With around 400,000 analyses per year, we generate around five million medically validated results.Udo Margraff
However, all these tools generate data, the adequate utilisation of which is not an easy task, said Udo Margraff, CEO of Laboratoires Réunis in Luxembourg, during our European Hospital interview. Among other issues, data protection proves to be a limiting factor, with the meaningful use of big data falling by the wayside. ‘The laboratory has always been very focused on IT,’ Udo Margraff points out. ‘With around 400,000 analyses per year, we generate around five million medically validated results. However, this is just a part of the data packet. Every analytical result we release additionally contains countless data on the traceability of samples.
This could be the date the sample was taken, specific data for the validation of the laboratory results, the clinical anamnesis, any possible difficulties encountered when blood was taken etc. Altogether we generate up to 100 million data sets in our IT system that the doctor doesn’t even get to see – and these are just the figures from our relatively small, private laboratory.’
All data is evaluated for different processes. ‘If, for instance, we receive feedback from the doctor that the potassium levels of a sample are too high, we test for the cause,’ the CEO explains. ’We investigate how the sample was transported, or whether there was a problem with the centrifuge or reagents. These analyses are incredibly complex but of no interest to the referring doctor as long as they receive the reason for the increased levels.’
To Margraff, statistics and studies are additionally available tools for statistical evaluations in light of the data volume. Unfortunately though, big data analyses entail two major difficulties, as Udo Margraff admits: ‘Everybody talks about big data, but ultimately this data cannot be utilised in the best possible way we like to imagine.
Only by anonymising and standardising data can we satisfy data protection regulations. But, I’m hopeful that we will find a solution for the future.Udo Margraff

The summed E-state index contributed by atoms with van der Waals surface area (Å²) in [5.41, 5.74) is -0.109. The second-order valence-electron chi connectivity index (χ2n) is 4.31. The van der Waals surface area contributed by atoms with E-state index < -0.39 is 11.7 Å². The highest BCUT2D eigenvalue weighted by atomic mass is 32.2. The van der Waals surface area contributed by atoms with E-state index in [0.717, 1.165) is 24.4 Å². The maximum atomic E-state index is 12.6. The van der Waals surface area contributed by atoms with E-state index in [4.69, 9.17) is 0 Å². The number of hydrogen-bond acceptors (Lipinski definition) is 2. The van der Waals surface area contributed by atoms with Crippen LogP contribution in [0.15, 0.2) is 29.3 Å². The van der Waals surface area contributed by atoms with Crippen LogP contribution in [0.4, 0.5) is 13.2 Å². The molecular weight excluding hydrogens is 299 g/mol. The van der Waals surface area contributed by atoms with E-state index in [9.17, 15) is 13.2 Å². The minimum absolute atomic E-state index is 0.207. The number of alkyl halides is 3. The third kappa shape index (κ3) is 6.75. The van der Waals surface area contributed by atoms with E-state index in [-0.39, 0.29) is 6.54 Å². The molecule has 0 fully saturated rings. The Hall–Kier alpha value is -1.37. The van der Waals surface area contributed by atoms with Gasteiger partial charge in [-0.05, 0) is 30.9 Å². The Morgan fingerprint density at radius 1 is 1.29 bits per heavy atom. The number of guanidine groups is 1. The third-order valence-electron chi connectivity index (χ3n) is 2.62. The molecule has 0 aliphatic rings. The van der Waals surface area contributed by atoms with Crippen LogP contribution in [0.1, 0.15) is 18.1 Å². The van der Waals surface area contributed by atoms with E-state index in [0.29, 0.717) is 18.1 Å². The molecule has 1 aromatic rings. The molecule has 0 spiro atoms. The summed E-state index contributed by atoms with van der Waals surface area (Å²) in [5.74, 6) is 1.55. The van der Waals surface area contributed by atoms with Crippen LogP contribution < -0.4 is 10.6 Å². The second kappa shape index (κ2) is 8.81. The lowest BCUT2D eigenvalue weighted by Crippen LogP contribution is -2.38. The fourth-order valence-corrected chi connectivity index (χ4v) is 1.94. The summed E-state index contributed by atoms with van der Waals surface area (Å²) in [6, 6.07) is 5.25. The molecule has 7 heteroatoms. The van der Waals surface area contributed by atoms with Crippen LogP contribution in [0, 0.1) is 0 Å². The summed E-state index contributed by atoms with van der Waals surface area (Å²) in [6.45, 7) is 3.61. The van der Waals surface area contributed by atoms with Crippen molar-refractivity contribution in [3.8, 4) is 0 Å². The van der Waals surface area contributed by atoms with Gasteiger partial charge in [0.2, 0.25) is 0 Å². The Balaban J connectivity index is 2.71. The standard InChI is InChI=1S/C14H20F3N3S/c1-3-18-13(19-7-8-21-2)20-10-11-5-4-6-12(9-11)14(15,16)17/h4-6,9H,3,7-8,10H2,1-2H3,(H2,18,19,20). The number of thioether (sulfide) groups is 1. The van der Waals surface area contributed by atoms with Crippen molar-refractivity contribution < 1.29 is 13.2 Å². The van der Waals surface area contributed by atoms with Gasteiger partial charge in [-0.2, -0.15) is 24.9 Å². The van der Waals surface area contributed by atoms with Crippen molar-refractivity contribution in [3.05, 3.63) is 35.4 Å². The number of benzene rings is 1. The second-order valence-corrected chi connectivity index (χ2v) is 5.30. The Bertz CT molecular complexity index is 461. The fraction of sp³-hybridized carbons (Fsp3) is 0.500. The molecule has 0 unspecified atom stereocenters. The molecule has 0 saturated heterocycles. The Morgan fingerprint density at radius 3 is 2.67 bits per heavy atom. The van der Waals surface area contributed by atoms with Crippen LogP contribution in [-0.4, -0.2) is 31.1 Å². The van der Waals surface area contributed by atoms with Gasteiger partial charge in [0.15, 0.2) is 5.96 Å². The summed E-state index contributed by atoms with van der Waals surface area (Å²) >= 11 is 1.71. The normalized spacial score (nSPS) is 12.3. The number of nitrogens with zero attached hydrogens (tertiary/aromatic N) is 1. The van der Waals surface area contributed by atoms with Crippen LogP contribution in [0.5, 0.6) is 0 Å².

‘It is no longer a big problem to obtain validated data due to certifications and standardisations. We have a lot of very good data available. However, this requires software in surgeries and hospitals to be well maintained. The big problem is the consolidation of this data for adequate evaluations, and we are only just starting out here.’
A Canadian-Chinese research group, for instance, has been able to prove a connection between a lack of vitamin A and Alzheimer’s disease. ‘Many Alzheimer’s patients have a lack of vitamin A, which suggests a link,’ says Margraff. ‘I therefore wanted to correlate these results with data from our laboratory, but out of the 2,600 eligible results from the last three years only a few hundred correlated with the respective statistics. This is not enough for a statistical evaluation. We lack the clinical patient data required to carry out such studies.’ Making validated statements for publications and studies is therefore almost impossible.
Studies like this would be very interesting for health insurers, especially with a view to prevention. ‘Prevention should begin in childhood, with a healthy diet. Laboratory data is also of interest for research into prevention with regards to next generation sequencing in genetics or the microbiome: Diabetes, cardiac disease, autism, Alzheimer’s disease and multi-resistance are all areas where good studies could facilitate fantastic preventative work,’ Margraff emphasises.
When it comes to big data analyses, cost is also a big factor because, he underlines, ‘laboratory diagnostics is expensive, therefore not utilising the data adequately is a shame. Laboratory and imaging diagnostics play a central role in medicine: 60-70% of all diagnoses are made with the help of the laboratory or imaging.’
The Agence eSanté founded in Luxembourg is the first eHealth authority to establish itself in the EU. ‘I hope we will succeed in setting up a server for laboratory data that consolidates all relevant data, making data processing for publications and studies, and those on prevention, epidemics, and infections more efficient and effective,’ Margraff hopes. However, in this, data protection is proving a big obstacle.
‘Only by anonymising and standardising data can we satisfy data protection regulations,’ Margraff points out. ‘But, I’m hopeful that we will find a solution for the future. Transregional data usage is also of interest for everyone against the backdrop of cross-border healthcare. There is a growing trend towards people living and working across, and without, borders.’